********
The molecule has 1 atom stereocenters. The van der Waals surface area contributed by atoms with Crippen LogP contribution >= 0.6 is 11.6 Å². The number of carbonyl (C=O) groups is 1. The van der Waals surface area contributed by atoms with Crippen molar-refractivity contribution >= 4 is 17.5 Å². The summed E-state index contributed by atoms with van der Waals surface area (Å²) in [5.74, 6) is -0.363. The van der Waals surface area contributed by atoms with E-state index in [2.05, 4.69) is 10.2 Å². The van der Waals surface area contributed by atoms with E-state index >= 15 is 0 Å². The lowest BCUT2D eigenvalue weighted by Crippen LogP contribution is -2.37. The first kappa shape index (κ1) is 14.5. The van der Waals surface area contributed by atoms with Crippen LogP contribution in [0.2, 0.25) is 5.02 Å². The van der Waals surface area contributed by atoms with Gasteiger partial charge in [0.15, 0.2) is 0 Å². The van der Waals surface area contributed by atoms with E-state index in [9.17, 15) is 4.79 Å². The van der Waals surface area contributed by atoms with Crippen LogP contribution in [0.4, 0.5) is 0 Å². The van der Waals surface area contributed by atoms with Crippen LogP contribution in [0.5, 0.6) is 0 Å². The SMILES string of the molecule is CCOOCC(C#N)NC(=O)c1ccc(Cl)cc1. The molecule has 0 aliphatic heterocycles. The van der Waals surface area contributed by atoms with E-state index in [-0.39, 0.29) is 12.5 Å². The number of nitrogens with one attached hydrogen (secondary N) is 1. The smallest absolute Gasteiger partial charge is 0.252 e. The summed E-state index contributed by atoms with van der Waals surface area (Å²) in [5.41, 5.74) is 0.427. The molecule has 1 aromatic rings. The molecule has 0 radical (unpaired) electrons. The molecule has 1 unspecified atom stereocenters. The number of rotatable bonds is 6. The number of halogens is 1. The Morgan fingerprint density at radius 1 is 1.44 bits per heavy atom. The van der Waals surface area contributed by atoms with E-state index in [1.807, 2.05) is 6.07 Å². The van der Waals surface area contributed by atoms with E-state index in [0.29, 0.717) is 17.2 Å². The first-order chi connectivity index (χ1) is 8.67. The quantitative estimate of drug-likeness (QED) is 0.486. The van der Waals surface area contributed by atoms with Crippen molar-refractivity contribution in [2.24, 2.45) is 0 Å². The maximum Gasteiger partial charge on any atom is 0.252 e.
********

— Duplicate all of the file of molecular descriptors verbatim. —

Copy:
The molecule has 1 atom stereocenters. The van der Waals surface area contributed by atoms with Crippen LogP contribution >= 0.6 is 11.6 Å². The number of carbonyl (C=O) groups is 1. The van der Waals surface area contributed by atoms with Crippen molar-refractivity contribution >= 4 is 17.5 Å². The summed E-state index contributed by atoms with van der Waals surface area (Å²) in [5.74, 6) is -0.363. The van der Waals surface area contributed by atoms with E-state index in [2.05, 4.69) is 10.2 Å². The van der Waals surface area contributed by atoms with E-state index >= 15 is 0 Å². The lowest BCUT2D eigenvalue weighted by Crippen LogP contribution is -2.37. The first kappa shape index (κ1) is 14.5. The van der Waals surface area contributed by atoms with Crippen LogP contribution in [0.2, 0.25) is 5.02 Å². The van der Waals surface area contributed by atoms with Gasteiger partial charge in [0.15, 0.2) is 0 Å². The van der Waals surface area contributed by atoms with E-state index in [9.17, 15) is 4.79 Å². The van der Waals surface area contributed by atoms with Crippen LogP contribution in [0.4, 0.5) is 0 Å². The van der Waals surface area contributed by atoms with Crippen LogP contribution in [0.5, 0.6) is 0 Å². The SMILES string of the molecule is CCOOCC(C#N)NC(=O)c1ccc(Cl)cc1. The molecule has 0 aliphatic heterocycles. The van der Waals surface area contributed by atoms with E-state index in [-0.39, 0.29) is 12.5 Å². The number of nitrogens with one attached hydrogen (secondary N) is 1. The smallest absolute Gasteiger partial charge is 0.252 e. The summed E-state index contributed by atoms with van der Waals surface area (Å²) in [5.41, 5.74) is 0.427. The molecule has 1 aromatic rings. The molecule has 0 radical (unpaired) electrons. The molecule has 1 unspecified atom stereocenters. The number of rotatable bonds is 6. The number of halogens is 1. The Morgan fingerprint density at radius 1 is 1.44 bits per heavy atom. The van der Waals surface area contributed by atoms with E-state index in [1.807, 2.05) is 6.07 Å². The van der Waals surface area contributed by atoms with E-state index in [0.29, 0.717) is 17.2 Å². The first-order chi connectivity index (χ1) is 8.67. The quantitative estimate of drug-likeness (QED) is 0.486. The van der Waals surface area contributed by atoms with Crippen molar-refractivity contribution in [2.24, 2.45) is 0 Å². The maximum Gasteiger partial charge on any atom is 0.252 e.